Republican Gov. Larry Hogan ordered flags to be flown at half-staff to honor the officers.

Since the shooting several memorials have popped up, CBS Baltimore reports.

Gahler said that they will continue to investigate the shooting -- looking at every aspect from the deputies' response to more on Evans' background.

The sheriff's office is trying to get more details about an incident Evans had with police in Florida in October. The suspect's gun, however, was legally purchased in Pennsylvania in 1993.

The initial shooting took place inside a Panera restaurant in Abingdon, about 20 miles northeast of Baltimore.


Sophia Faulkner, 15, said she and her mother were getting lunch and almost sat right next to the gunman. Instead, they chose a booth about 10 feet away because the man appeared "sketchy" and disheveled. He was sitting in the back of the restaurant and hadn't ordered any food, Faulkner said.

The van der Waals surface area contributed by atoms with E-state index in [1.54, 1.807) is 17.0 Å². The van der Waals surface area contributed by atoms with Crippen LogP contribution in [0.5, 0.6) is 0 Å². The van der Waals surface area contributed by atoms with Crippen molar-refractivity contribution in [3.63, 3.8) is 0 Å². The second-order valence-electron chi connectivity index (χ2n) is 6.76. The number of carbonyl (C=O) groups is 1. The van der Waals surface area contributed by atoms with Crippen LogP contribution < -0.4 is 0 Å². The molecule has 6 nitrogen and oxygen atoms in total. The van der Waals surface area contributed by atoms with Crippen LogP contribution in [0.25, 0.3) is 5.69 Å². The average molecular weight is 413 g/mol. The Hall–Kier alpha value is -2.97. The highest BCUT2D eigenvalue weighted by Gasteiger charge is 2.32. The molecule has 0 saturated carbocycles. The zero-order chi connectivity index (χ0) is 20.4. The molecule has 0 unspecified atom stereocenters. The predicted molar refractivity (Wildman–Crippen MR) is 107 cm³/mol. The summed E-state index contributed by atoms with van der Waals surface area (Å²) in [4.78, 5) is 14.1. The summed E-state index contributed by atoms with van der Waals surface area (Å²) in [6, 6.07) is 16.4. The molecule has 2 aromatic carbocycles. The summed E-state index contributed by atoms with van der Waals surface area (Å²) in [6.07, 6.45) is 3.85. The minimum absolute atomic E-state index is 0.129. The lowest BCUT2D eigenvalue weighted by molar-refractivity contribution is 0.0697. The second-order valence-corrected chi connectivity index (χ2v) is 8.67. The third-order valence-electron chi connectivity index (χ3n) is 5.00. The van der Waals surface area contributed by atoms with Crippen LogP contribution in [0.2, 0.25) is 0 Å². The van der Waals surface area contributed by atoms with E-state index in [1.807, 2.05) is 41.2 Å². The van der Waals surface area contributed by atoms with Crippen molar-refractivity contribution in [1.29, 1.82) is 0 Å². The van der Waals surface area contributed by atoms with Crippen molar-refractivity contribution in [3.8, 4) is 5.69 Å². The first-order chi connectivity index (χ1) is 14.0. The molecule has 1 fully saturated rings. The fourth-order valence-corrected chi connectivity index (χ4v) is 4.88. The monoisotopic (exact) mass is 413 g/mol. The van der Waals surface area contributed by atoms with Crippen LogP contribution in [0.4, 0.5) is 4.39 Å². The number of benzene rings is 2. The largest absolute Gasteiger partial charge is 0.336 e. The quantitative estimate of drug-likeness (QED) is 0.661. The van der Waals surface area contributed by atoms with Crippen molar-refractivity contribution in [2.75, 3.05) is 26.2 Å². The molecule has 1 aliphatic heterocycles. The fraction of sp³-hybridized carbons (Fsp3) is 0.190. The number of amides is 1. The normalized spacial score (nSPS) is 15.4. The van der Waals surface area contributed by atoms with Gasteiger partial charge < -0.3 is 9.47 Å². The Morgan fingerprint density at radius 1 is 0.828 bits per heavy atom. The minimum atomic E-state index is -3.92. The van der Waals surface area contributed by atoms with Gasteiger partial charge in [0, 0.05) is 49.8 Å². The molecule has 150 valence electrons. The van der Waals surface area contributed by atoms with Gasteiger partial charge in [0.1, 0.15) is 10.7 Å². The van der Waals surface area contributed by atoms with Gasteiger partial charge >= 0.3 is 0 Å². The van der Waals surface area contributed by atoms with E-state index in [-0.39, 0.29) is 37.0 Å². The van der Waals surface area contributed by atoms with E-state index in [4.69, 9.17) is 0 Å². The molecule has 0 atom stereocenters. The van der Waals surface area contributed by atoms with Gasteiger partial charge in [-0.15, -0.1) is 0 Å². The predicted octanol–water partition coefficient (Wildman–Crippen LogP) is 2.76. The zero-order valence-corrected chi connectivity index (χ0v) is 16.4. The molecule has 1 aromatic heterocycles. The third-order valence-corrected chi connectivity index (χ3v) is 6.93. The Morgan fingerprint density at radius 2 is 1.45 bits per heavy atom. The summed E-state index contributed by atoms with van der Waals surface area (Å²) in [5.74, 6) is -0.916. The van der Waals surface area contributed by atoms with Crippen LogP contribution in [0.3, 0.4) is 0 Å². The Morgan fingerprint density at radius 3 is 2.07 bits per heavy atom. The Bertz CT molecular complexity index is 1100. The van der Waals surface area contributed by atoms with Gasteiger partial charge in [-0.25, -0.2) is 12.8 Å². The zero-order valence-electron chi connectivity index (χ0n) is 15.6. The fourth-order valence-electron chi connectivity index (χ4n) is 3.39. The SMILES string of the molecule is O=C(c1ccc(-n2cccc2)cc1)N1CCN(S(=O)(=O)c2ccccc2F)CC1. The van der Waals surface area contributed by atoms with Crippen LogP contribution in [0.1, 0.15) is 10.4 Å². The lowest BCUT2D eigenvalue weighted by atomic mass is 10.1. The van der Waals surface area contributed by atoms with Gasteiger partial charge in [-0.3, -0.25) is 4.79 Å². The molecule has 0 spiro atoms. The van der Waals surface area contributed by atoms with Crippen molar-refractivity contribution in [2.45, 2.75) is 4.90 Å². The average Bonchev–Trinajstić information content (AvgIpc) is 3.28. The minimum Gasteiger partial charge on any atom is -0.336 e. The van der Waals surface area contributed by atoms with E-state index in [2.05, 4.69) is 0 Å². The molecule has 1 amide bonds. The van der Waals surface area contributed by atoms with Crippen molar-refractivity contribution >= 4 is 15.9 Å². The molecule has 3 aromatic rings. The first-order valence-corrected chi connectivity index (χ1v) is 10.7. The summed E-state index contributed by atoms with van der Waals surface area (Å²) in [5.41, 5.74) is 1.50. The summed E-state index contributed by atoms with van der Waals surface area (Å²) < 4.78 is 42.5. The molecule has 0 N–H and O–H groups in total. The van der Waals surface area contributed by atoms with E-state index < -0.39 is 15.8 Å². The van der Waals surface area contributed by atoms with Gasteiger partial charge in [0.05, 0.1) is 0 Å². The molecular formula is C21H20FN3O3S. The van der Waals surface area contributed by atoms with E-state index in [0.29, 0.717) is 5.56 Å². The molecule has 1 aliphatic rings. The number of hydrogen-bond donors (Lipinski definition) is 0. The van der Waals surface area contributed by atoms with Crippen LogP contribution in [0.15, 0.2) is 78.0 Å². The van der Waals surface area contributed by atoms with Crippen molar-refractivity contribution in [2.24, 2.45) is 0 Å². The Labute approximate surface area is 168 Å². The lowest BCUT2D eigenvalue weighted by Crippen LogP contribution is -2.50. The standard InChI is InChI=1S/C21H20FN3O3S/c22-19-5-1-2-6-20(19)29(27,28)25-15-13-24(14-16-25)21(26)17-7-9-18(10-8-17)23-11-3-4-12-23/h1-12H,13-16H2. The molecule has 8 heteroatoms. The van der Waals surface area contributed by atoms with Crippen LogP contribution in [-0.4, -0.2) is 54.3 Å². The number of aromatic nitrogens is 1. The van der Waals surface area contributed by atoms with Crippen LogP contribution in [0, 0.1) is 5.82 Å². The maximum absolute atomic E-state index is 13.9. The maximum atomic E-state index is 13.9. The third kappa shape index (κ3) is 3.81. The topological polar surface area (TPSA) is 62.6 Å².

She said the deputy tried to talk to the man, who was apparently known to officers and workers at the restaurant. The deputy sat down, asked how he was doing, and the man shot him in the head.

"I saw him fall back out of his chair, and the blood started coming out," Faulkner said. "I didn't know how to process it. My mom said, 'What's going on?' and I said, 'Get down. Someone just got shot.'"

The shooter fled and "everyone started screaming," Faulkner said. Children at the restaurant - out of school because of snowfall - were running around.